Focus on New Faces @ SUNY Optometry: Shelley Horwitz

May 4, 2018

The Care Coordination for Patients with Vision Loss program offers joint vision and social services for patients often relegated to the margins.

The SUNY Optometry community embarked on a new journey to provide coordinated vision and social services for visually impaired older adults and low-income children, in coordination with Stony Brook University’s School of Social Welfare (SBUSSW).

Shelley Horwitz
Shelley Horwitz

The Care Coordination for Patients with Vision Loss program brings together optometry and social work professionals and students to provide wraparound care for University Eye Center patients. SBUSSW’s Manhattan operations moved into the College’s midtown Manhattan campus in 2017 to expand options for interprofessional collaboration.

“Our faculty, staff and students have provided educational seminars and trainings to SUNY Optometry faculty and students on a range of topics, including identifying child and elder abuse, mandated reporting, depression and grief in patients with vision loss,” says Shelley Horwitz, assistant dean for Manhattan operations at SBUSSW. “We are also discussing joint research projects around traumatic brain injury, vision impairment and developmental disabilities.”

But first up is the care coordination initiative. The pilot project seeks to screen patients to determine their vision, health and social needs and identify any gaps in services for vulnerable populations. The hypothesis is that many homebound patients and children served by the University Eye Center have unmet needs that could be addressed through care management. “The goal is to ensure patients are connected to appropriate health care services and other support,” Ms. Horwitz explains. “We are interested in assessing whether children with low vision or special needs seen in the pediatric service are linked to early intervention therapies that will help them to thrive.”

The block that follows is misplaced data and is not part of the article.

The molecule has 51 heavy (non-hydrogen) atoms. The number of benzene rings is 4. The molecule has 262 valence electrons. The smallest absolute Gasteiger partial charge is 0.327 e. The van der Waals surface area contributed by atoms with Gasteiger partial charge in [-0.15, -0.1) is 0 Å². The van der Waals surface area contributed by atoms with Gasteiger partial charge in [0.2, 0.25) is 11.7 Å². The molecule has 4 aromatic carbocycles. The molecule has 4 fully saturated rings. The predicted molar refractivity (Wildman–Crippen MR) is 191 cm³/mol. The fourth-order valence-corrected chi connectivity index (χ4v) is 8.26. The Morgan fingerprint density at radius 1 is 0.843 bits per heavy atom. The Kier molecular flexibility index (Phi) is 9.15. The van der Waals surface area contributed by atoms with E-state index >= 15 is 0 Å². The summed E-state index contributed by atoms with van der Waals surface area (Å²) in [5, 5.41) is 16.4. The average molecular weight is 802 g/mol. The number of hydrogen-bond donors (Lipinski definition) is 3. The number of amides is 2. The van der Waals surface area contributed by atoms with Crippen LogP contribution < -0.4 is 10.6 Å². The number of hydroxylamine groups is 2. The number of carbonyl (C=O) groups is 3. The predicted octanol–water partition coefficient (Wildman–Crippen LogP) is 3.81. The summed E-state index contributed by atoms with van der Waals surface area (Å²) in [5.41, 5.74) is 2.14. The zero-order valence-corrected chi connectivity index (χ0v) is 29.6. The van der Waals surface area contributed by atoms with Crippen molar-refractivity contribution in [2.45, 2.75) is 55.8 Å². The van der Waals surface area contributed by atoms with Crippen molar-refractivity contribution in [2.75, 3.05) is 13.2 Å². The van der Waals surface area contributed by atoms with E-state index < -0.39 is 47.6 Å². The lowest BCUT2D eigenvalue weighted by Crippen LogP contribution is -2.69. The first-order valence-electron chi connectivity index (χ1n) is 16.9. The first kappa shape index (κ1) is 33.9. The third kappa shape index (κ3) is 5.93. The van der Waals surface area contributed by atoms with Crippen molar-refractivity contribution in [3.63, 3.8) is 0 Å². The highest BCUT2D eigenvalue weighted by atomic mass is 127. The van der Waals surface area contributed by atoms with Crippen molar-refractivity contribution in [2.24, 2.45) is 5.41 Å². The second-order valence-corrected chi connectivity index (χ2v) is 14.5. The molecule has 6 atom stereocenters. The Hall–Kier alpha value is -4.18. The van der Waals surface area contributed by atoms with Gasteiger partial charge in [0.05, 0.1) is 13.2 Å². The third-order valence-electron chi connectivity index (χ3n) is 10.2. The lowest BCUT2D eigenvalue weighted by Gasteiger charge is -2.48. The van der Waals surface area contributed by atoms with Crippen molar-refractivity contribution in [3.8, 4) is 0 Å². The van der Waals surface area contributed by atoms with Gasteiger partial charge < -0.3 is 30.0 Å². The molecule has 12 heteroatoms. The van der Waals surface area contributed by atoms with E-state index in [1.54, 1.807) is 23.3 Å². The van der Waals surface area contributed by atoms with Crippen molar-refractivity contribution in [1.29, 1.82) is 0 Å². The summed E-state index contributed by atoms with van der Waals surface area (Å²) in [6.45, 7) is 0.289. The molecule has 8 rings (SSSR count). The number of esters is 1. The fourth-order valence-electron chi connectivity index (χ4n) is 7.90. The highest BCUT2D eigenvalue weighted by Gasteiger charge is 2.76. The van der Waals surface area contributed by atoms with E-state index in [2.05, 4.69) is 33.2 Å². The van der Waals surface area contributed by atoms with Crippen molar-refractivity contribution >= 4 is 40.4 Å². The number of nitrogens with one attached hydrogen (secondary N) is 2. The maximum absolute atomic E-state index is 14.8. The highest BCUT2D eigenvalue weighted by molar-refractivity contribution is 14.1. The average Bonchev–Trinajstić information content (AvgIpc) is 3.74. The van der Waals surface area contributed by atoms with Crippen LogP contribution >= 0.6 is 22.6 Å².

This programming comes on the heels of SBUSSW’s ongoing efforts to train social workers to serve as aging-in-place specialists who coordinate care. “SUNY Optometry has had a robust program serving the homebound for years, so the idea of working together to expand care coordination services was a natural next step,” says Ms. Horwitz, whose role requires her to develop new partnerships and collaborations.

She looks forward to the immense possibilities of the joint venture and hopes to facilitate and strengthen the relationships between SBUSSW and SUNY Optometry faculty researchers with areas of common interest.

Media Contact: Amber E. Hopkins-Jenkins, 212.938.5607,